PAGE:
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Nvidia’s GeForce RTX 2080 is the second most-powerful GPU on the market and the top choice of enthusiasts around the globe. The Nvidia GeForce RTX 2080 serves as the successor to last gen’s GTX 1080 Ti with its excellent 4K performance and enabling of features like real-time ray-tracing in consumer GPUs. It is this ray-tracing “Turing” capability that earned its new moniker: RTX 2080; that’s why there’s no GTX 2080.
While the RTX 2070 and 2060 have released in the months since the 2080’s launch, this GPU still dominates the mind of 4K gamers everywhere at ultra settings. If you want to hop onto the RTX 2080 train, don’t worry: we’re here to help you every step of the way. But if you wish to get the latest Super cards, check out our RTX 2080 Super cards roundup instead.
Below, we’ve provided 6 GeForce RTX 2080s for you to choose from. Some target the RTX 2080’s MSRP closely, while others flaunt an extra budget toward features like RGB and liquid cooling. As long as you have the money to buy in this price range, you’re bound to find an option that’s right for you below.
If you need any help picking, we have a buying guide embedded after our picks and a comment section for you to use below.
Finding The Best RTX 2080 For You
In this section, we’re going to answer a few common questions and concerns. If there is anything you don’t understand about the RTX 2080 or how to make a selection from the cards listed above, we hope this will help.
If you’re interested in learning a little more about GPUs in general, including CUDA cores, then check out our general GPU guide.
How does the RTX 2080 perform in games?
In games, the RTX 2080 performance is stellar at 4K on high-to-max settings. If you ever need to compromise in 4K, the first thing to turn down would be anti-aliaising (especially since AA is fairly redundant at that resolution). Otherwise, you can trust that you’ll have consistently stellar framerates– even more so if you choose to run at 1800p or 1440p at ultra settings.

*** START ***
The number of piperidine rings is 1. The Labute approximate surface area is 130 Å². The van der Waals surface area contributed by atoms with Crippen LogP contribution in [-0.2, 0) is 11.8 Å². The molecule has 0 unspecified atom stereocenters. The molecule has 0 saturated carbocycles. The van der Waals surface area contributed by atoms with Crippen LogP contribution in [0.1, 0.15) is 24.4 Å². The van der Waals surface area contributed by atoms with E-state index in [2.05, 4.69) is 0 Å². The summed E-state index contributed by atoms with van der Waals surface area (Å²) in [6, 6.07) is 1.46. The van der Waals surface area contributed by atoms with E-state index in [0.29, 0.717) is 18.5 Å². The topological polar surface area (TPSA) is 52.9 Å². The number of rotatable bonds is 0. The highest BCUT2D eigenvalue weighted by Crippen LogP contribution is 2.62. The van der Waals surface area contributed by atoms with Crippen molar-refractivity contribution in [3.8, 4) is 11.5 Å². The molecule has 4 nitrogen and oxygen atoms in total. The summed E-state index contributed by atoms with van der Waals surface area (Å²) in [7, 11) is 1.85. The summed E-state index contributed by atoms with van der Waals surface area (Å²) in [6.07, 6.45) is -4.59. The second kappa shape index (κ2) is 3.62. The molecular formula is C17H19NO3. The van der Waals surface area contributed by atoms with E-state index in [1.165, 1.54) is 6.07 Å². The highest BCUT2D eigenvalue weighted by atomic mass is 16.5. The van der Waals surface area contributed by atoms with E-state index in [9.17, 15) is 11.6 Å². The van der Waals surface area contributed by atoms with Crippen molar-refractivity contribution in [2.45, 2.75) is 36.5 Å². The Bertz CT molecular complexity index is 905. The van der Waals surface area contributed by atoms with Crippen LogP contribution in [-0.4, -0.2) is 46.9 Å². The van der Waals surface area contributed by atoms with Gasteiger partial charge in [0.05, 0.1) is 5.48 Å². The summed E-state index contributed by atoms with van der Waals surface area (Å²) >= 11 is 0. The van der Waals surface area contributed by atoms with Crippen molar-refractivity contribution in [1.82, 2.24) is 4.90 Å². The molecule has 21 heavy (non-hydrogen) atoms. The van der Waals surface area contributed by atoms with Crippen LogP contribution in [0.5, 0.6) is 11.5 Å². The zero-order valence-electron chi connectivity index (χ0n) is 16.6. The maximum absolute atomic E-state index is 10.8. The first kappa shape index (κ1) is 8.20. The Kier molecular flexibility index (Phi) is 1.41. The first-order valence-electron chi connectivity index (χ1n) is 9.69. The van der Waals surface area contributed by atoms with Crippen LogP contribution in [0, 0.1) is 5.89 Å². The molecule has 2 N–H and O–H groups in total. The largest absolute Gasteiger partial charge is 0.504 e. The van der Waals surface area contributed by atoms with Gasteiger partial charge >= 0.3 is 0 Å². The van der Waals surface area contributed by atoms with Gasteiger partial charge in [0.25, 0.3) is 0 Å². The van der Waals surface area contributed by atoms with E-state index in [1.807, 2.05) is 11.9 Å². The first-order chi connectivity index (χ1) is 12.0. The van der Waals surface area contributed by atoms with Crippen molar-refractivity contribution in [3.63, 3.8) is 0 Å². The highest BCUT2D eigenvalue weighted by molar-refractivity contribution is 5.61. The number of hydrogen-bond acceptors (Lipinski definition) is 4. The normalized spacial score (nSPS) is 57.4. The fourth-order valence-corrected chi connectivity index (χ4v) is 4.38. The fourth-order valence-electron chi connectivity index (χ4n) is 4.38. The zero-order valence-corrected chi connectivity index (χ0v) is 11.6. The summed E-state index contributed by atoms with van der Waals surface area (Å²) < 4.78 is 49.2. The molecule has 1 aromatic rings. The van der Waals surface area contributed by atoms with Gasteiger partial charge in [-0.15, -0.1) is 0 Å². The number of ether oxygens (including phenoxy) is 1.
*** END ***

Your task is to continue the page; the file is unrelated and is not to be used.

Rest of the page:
If you want a definitive set of benchmarks for the RTX 2080, look no farther than this TechSpot article. You’ll be able to see how this card performs in 30+ modern, popular titles– including your favorites, more than likely.
The RTX 2080 is rivaled only by the RTX 2080 Ti, but it’s nearly twice as expensive. No other GPU can match or exceed the RTX 2080’s gaming performance, so rest assured: you’re in good hands with this GPU.
What is the RTX 2080 MSRP, and how much more should I be spending?
The RTX 2080 MSRP is $699, but many RTX 2080 prices push above $800. Truthfully, you won’t find a lot of RTX 2080s at MSRP anymore: your best bet is the Founders Edition, but even that card never seems to be available nowadays.
If you pay extra for an RTX 2080, you probably aren’t gaining a lot of performance (more on that in a moment). That’s to say, an RTX 2080 comparison would only serve to tell us that all versions of the card have similar performance.
You may be paying extra for improved cooling or extra features like RGB lighting, though– whether or not that’s worth it depends on the kind of consumer you are. Chances are you don’t mind paying for luxuries if you’re buying in this price range, though.
Do factory OCs matter?
Yes and no. Factory OCs can improve your performance, but usually not by significant margins. CPU overclocking tends to get more performance gains than GPU overclocking, but what you get from user-end overclocking is always highly variable.
When it comes to factory overclocks, the best way to look at it is free gains in performance that you don’t have to squeeze out for yourself.
Ultimately, all of these cards are RTX 2080s at heart. Their performance will be near-identical, and even the best overclocks can’t change that by much. Expect 10% performance gains in the absolute best scenarios.
Do Width and Length matter?
Width matters a little bit less, since chances are you have plenty of PCI slots for your GPU to occupy.
Length is the real important one here. We’ve provided length measurements for each of the GPUs included in this article, and we seriously recommend using those alongside your case’s official GPU measurements to make sure your card will fit. Nobody wants to unbox their new GPU, open up their PC, and discover the card doesn’t even fit!